[p.33] MEDIAEVAL MALTA: THE NON-WRITTEN AND THE WRITTEN EVIDENCE

Anthony Luttrell

Some fifteen years after the publication in 1975 of the studies collected under the title of Medieval Malta it seems worth noting some of that work's deficiencies and the extent to which they have been or could yet be remedied; the introduction to the volume was entitled "Approaches to Medieval Malta" and it is tempting here to adopt the title "Medieval Malta: Approaches and Reproaches." That introduction surveyed versions of Malta's medieval past which ran from the old clerical tradition stemming from Gian Francesco Abela to the modern politically-inspired perversions of the italianisti, and it recognized that the achievement of independence in 1964 made more modern interpretations politically as well as scientifically desirable. In presenting certain new methods and suggesting others, the 1975 volume included various proposals for the exploitation of non-written sources some of which have subsequently been attempted.[1] Meanwhile, painstaking re-searches on the written sources, above all those of Godfrey Wettinger, have continued to change perceptions of earlier Maltese history.[2]

The utilization of non-written evidence involves something loosely classifiable as "archaeology", which for the historian should not constitute a separate or alternative activity but rather a valuable auxiliary discipline comparable to other specializations such as palaeography or statistics. There are enthusiasts who study pots exclusively for their aesthetic attractions careless of their date or provenance and there are those who excavate because they enjoy digging, but the real importance to the historian of the non-written materials is that [p.34] they provide evidence which is not available from written sources and which can be especially useful if combined with the available written documents. In the case of medieval Malta there is a period of many centuries for which the overwhelming historiographical problem is the scarcity, or at times the virtual absence, of written sources of any kind. Some answers to this difficulty lie precisely in the combination of the written and the non-written materials in such a way as to create a coherent if inevitably somewhat hypothetical story, always remembering that the non-written evidence includes not only the results of archaeology but also coins, inscriptions, buildings, frescoes, place names and even oral traditions. In late-medieval Malta the language itself was non-written.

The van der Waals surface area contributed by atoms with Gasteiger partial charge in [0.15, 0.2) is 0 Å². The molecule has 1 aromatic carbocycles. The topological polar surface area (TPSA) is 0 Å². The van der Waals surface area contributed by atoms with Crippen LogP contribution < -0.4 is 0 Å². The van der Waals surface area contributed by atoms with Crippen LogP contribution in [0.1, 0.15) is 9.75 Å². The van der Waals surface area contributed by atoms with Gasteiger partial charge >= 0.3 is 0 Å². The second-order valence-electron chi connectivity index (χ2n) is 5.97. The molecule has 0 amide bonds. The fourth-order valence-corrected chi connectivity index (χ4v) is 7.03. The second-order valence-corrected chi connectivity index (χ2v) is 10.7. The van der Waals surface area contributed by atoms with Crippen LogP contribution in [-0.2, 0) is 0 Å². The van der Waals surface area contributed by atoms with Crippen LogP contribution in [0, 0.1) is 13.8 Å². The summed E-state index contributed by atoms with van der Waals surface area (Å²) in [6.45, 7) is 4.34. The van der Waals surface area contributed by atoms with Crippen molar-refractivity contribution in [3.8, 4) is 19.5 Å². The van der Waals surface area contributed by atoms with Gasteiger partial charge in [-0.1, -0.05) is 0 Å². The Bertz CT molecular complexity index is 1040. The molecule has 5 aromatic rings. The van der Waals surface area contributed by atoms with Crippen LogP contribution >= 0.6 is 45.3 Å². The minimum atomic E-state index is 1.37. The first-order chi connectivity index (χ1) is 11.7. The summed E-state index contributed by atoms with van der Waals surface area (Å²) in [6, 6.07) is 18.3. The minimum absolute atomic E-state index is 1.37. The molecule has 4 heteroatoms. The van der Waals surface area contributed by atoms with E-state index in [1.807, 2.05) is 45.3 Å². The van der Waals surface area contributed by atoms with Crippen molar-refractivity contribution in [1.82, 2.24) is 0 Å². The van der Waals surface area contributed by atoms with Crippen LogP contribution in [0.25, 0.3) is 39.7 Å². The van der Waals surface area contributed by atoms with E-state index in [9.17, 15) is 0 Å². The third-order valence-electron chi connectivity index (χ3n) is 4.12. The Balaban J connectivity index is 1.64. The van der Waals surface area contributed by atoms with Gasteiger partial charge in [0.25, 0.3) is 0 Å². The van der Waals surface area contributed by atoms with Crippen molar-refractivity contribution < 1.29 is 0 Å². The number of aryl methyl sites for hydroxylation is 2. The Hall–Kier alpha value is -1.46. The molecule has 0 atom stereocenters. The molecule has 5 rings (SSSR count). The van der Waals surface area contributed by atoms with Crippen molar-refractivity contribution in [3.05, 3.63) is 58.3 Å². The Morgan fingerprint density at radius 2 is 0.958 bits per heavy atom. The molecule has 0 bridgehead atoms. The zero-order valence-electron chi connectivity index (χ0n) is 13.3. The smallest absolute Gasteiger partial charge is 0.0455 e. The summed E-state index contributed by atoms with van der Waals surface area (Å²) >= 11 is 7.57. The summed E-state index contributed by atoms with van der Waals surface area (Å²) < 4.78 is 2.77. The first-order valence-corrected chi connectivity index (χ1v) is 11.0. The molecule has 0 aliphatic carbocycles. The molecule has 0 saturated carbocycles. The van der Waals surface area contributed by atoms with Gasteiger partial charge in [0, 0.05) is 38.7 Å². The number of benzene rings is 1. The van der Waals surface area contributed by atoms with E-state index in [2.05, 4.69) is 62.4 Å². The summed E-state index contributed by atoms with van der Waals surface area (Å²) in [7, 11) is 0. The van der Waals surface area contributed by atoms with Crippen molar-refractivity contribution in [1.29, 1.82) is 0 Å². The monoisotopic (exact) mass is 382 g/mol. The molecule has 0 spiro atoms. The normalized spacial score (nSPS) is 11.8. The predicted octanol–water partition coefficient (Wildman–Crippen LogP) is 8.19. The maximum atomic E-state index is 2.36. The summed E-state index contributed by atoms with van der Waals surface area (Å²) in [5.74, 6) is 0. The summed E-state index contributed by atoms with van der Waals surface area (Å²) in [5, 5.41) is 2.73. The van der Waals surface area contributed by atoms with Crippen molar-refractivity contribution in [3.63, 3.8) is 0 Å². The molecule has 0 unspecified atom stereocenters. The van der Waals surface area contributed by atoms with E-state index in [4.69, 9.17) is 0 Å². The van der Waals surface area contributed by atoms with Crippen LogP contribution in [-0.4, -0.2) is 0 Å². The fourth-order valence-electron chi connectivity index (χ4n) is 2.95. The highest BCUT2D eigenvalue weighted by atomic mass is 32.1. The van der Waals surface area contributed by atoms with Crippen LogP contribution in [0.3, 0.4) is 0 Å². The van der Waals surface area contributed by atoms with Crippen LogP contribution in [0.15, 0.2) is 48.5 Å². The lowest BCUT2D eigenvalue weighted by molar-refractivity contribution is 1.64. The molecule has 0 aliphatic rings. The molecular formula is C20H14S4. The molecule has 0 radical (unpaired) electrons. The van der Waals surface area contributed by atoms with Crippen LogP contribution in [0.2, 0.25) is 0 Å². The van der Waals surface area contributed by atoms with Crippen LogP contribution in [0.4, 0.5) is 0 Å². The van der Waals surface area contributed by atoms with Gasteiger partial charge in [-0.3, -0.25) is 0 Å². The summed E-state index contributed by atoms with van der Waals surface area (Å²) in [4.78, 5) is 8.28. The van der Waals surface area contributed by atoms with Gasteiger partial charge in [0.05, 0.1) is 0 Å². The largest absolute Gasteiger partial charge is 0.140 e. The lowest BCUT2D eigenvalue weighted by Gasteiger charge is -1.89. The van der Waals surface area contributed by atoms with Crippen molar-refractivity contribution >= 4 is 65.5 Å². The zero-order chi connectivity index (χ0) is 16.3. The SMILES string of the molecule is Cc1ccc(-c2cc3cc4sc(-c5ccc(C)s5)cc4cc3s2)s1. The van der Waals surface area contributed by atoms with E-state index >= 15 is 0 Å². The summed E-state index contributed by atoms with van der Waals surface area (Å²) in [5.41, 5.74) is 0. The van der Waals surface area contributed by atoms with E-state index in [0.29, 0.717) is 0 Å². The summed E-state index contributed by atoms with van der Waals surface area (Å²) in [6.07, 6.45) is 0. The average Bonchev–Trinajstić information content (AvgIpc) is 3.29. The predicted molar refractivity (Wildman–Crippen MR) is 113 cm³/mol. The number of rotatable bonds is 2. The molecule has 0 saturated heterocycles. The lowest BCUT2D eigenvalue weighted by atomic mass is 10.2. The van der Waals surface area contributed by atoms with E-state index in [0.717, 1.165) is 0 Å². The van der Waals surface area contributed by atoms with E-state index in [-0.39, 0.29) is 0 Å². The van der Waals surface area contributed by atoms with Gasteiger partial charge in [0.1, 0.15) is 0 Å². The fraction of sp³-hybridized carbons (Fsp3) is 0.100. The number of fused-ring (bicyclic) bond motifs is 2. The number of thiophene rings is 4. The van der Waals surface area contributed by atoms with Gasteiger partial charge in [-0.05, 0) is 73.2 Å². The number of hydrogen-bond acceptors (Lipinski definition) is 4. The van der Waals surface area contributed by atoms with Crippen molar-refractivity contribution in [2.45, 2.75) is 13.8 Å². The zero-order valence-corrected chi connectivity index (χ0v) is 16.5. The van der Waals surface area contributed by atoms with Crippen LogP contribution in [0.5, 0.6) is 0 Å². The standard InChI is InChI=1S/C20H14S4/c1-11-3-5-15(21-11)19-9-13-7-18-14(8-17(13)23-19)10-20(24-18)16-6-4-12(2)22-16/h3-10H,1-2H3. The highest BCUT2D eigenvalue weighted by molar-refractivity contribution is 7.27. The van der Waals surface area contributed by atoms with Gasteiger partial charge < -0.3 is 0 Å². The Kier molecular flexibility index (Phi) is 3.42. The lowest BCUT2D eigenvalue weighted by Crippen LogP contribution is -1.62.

There is unfortunately a further category of medieval "Melitensia" which is constituted by the considerable number of "forthcoming" studies which spend so long in the press. Major delays in publication often cause serious blockages which inhibit further progress, while confusion may result when works are published which are based in part on premises already known to be incorrect. The report on the 1977 excavations at Ħal Millieri and its various appendices, ready since 1981, will appear during 1990. The long-announced volume by John Barnard on Muslim Malta is also in final proof after nearly a decade; its appendices include details concerning Maltese Muslims in Sicily and Italy, and studies of Muslim coins on Malta.[3] There are other examples of disadvantageous delays. Materials which will probably never be published include the records of archaeological activity which lapsed when publication of the annual Museum Report was discontinued in the year 1970, a serious and deeply regrettable loss,- and the final report of the Italian archaeological Missione. The failure to publish archaeological activities is especially grave since valuable data are almost always lost in consequence.

It is excellent that university instruction in Latin and possibly palaeography is being introduced, since that should help to ensure the future of medieval studies and eventually to create a wider public prepared to reject myths and distortions. Just one example of the persistence of error is provided by claims still being advanced in certain works concerned with the nobility, though it has been pointed out in a detailed analysis that the royal document of 1351 granting the viridarium of Djar-il-Bniet did not refer to a fief, to military service, to nobility or to the Inguanez family, and that it has yet to be demonstrated that [p.35] a barony of Djar-il-Bniet went back to 1351. It was decided in 1885 that precedence among the Maltese titolati was to be decided by the age of the title, and three years later the text of 1351 was published; across the centuries the contraction not. for notarius had already been changed to nob. for nobilis, and in 1888 rationabiliter appeared as ratio nobiliter![4]